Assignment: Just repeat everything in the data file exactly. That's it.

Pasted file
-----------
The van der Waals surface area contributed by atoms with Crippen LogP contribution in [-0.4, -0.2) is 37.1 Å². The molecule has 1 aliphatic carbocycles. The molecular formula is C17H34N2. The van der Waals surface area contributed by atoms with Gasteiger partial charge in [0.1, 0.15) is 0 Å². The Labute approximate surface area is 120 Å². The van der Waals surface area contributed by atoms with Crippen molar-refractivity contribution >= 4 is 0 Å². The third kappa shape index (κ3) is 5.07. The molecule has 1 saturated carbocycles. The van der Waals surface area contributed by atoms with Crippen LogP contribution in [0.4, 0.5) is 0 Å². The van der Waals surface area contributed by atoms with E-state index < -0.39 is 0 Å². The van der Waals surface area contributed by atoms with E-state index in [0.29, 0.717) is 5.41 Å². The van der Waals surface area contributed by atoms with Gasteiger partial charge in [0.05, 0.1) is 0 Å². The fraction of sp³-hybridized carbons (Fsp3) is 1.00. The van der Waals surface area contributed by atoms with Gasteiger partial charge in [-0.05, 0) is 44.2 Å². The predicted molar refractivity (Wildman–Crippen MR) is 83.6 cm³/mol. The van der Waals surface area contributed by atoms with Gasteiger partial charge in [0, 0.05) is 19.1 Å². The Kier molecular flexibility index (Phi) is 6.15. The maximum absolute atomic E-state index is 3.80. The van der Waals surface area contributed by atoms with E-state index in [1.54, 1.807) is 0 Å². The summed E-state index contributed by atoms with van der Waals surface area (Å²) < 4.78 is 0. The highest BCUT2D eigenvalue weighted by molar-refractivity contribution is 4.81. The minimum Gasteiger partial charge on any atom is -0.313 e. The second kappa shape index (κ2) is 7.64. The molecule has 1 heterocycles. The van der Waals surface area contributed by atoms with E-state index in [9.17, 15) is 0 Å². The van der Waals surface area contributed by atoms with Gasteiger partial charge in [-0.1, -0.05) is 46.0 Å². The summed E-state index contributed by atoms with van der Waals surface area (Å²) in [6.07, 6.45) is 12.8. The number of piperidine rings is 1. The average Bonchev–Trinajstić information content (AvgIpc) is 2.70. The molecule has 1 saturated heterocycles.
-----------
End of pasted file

The van der Waals surface area contributed by atoms with Crippen LogP contribution in [-0.4, -0.2) is 37.1 Å². The molecule has 1 aliphatic carbocycles. The molecular formula is C17H34N2. The van der Waals surface area contributed by atoms with Gasteiger partial charge in [0.1, 0.15) is 0 Å². The Labute approximate surface area is 120 Å². The van der Waals surface area contributed by atoms with Crippen molar-refractivity contribution >= 4 is 0 Å². The third kappa shape index (κ3) is 5.07. The molecule has 1 saturated carbocycles. The van der Waals surface area contributed by atoms with Crippen LogP contribution in [0.4, 0.5) is 0 Å². The van der Waals surface area contributed by atoms with E-state index < -0.39 is 0 Å². The van der Waals surface area contributed by atoms with E-state index in [0.29, 0.717) is 5.41 Å². The van der Waals surface area contributed by atoms with Gasteiger partial charge in [0.05, 0.1) is 0 Å². The fraction of sp³-hybridized carbons (Fsp3) is 1.00. The van der Waals surface area contributed by atoms with Gasteiger partial charge in [-0.05, 0) is 44.2 Å². The predicted molar refractivity (Wildman–Crippen MR) is 83.6 cm³/mol. The van der Waals surface area contributed by atoms with Gasteiger partial charge in [0, 0.05) is 19.1 Å². The Kier molecular flexibility index (Phi) is 6.15. The maximum absolute atomic E-state index is 3.80. The van der Waals surface area contributed by atoms with E-state index in [1.54, 1.807) is 0 Å². The summed E-state index contributed by atoms with van der Waals surface area (Å²) < 4.78 is 0. The highest BCUT2D eigenvalue weighted by molar-refractivity contribution is 4.81. The minimum Gasteiger partial charge on any atom is -0.313 e. The second kappa shape index (κ2) is 7.64. The molecule has 1 heterocycles. The van der Waals surface area contributed by atoms with E-state index in [9.17, 15) is 0 Å². The van der Waals surface area contributed by atoms with Gasteiger partial charge in [-0.1, -0.05) is 46.0 Å². The summed E-state index contributed by atoms with van der Waals surface area (Å²) in [6.07, 6.45) is 12.8. The number of piperidine rings is 1. The average Bonchev–Trinajstić information content (AvgIpc) is 2.70. The molecule has 1 saturated heterocycles.